Reducing construction accidents: saving lives.

Submitting Institution

Glasgow Caledonian University

Unit of Assessment

Architecture, Built Environment and Planning

Summary Impact Type


Research Subject Area(s)

Medical and Health Sciences: Public Health and Health Services
Commerce, Management, Tourism and Services: Business and Management

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Summary of the impact

The researchers have delivered 10 funded studies (£700,000), 50+ peer-reviewed publications and five knowledge transfer conferences (750+ delegates). The samples presented led to materials being delivered to 100,000+ industry practitioners. Further, the international reach of UK OSH guidance is substantial, influencing Australia, Hong Kong, South Africa, and North America. The research helped improve Occupational Safety & Health (OSH) practices in major construction companies, with global reach, e.g. MACE (3,700 employees, over 69 countries, turnover £1bn), who implemented developed practices, resulting in 30% drop in accident rates. Our 'OSH communication images' are used in CITB training, delivered to over 100,000 workers.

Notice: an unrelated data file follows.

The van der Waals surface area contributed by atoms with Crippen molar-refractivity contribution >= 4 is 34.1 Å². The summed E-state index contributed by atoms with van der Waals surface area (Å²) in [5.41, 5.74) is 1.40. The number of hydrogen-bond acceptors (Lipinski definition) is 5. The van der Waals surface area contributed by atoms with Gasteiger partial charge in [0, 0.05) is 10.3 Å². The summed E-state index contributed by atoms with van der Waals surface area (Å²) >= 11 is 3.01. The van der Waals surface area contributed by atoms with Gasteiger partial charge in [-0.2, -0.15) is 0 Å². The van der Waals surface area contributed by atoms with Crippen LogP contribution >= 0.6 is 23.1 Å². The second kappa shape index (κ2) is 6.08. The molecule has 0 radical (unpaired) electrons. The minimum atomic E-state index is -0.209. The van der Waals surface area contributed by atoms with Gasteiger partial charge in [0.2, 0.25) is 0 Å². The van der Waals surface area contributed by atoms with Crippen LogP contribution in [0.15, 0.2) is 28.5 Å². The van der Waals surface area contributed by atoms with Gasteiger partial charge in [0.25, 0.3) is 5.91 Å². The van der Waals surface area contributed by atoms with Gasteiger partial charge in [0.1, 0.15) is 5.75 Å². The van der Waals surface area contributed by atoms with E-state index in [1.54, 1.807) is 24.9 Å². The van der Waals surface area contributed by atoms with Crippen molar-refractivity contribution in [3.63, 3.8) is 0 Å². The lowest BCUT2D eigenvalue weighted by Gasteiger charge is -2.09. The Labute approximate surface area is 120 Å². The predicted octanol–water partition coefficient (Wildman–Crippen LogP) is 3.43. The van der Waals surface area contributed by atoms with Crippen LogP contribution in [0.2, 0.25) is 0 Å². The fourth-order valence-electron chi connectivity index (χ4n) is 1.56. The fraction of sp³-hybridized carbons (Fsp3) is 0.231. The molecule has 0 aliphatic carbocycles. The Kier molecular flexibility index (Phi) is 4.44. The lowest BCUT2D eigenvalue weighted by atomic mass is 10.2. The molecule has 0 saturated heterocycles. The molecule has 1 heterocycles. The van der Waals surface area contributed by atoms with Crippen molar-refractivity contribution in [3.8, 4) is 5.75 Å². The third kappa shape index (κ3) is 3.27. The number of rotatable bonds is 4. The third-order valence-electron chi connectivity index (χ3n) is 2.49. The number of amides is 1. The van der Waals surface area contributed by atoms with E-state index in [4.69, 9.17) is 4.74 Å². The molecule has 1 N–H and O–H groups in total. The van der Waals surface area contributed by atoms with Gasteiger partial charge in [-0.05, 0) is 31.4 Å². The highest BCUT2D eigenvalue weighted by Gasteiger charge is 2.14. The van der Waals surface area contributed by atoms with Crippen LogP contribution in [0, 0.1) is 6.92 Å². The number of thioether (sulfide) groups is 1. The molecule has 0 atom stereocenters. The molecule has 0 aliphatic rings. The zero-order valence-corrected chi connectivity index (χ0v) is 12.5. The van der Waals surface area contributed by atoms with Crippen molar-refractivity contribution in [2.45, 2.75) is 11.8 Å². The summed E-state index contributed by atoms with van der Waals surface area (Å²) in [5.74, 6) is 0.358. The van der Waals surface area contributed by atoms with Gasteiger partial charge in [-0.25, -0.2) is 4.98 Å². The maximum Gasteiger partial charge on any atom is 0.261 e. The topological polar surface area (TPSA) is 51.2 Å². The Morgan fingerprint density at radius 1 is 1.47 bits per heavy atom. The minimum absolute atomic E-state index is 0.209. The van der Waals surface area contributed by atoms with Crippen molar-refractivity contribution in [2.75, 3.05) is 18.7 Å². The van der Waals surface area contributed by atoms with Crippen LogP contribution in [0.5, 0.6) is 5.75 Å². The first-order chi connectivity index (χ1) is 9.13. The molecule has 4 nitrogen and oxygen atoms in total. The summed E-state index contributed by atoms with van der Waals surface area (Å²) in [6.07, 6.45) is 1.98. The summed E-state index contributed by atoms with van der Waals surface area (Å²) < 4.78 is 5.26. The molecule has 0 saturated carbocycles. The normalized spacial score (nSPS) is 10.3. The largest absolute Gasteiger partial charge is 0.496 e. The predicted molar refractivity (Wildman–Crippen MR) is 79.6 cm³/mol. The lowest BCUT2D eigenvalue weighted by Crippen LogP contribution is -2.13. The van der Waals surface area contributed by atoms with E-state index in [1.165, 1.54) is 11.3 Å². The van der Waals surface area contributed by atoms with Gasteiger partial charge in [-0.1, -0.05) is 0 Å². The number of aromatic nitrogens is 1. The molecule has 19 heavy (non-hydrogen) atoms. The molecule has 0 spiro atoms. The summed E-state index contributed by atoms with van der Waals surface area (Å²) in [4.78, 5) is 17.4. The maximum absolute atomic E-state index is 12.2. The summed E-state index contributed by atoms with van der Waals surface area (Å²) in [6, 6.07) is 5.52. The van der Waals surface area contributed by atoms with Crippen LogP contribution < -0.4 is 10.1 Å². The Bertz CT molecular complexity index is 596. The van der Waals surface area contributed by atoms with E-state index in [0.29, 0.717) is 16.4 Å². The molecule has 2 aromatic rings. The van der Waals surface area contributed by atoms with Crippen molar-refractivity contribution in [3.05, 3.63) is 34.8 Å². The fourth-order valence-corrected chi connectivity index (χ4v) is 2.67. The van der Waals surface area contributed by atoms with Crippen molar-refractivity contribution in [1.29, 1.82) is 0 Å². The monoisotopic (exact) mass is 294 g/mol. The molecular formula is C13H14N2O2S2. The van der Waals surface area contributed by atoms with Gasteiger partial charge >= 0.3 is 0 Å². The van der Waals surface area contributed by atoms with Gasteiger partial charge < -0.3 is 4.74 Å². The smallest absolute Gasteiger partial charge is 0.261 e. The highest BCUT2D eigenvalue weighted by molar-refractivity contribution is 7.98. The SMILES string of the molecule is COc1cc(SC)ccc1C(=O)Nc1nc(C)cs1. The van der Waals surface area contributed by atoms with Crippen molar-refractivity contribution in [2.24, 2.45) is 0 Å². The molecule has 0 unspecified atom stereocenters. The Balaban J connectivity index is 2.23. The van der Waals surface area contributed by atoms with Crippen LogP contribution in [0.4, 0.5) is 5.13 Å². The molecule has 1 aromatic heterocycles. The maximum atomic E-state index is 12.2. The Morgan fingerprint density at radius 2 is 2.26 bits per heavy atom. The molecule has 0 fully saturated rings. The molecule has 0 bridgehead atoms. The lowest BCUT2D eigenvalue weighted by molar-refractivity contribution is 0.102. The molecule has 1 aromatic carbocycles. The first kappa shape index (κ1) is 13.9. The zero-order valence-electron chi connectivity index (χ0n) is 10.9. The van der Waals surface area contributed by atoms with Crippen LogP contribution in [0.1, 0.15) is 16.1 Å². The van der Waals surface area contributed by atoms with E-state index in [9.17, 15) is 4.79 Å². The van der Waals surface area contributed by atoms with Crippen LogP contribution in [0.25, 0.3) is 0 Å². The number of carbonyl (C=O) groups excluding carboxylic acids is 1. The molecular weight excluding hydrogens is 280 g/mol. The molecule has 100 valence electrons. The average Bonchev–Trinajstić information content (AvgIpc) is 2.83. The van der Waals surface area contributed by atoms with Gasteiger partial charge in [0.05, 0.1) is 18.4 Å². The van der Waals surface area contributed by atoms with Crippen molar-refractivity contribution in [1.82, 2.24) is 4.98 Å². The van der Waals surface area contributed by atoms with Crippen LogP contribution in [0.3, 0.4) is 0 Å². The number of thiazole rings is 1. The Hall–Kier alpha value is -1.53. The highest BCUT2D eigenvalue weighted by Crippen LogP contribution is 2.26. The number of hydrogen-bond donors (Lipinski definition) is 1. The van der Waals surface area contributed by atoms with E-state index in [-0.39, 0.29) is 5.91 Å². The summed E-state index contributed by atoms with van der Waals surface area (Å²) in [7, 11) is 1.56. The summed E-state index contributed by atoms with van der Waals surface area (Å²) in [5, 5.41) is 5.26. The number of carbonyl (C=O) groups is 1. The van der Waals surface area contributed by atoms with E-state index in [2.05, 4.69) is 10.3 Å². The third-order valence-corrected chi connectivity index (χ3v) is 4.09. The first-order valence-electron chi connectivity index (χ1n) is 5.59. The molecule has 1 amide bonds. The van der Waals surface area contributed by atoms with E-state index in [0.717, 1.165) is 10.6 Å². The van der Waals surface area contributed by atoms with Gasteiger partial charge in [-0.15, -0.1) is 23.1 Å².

Underpinning research

Worldwide, the construction sector is one of the most dangerous. In the UK, it accounts for 5% of employees but 27% of fatal workplace injuries and 9% of reported major injuries (HSE 2010/11 figures). The resulting human and economic costs of accidents/injuries etc. are substantial. Our researchers (three full-time academics and two international collaborators) focus on managing OSH in construction, including work specific to the UK's Construction Design and Management (CDM) Regulations, which set the regulatory framework for OSH planning, worker participation and communication of OSH information. A selection of projects / high quality outputs are given that have had significant impact on industry guidance / practice regarding these three OSH duties. It is difficult to make direct causal links between management activities and accident rates: however, testimony from OSH Directors (listed separately) helps confirm that the outputs of our research have contributed to the reduction in accidents.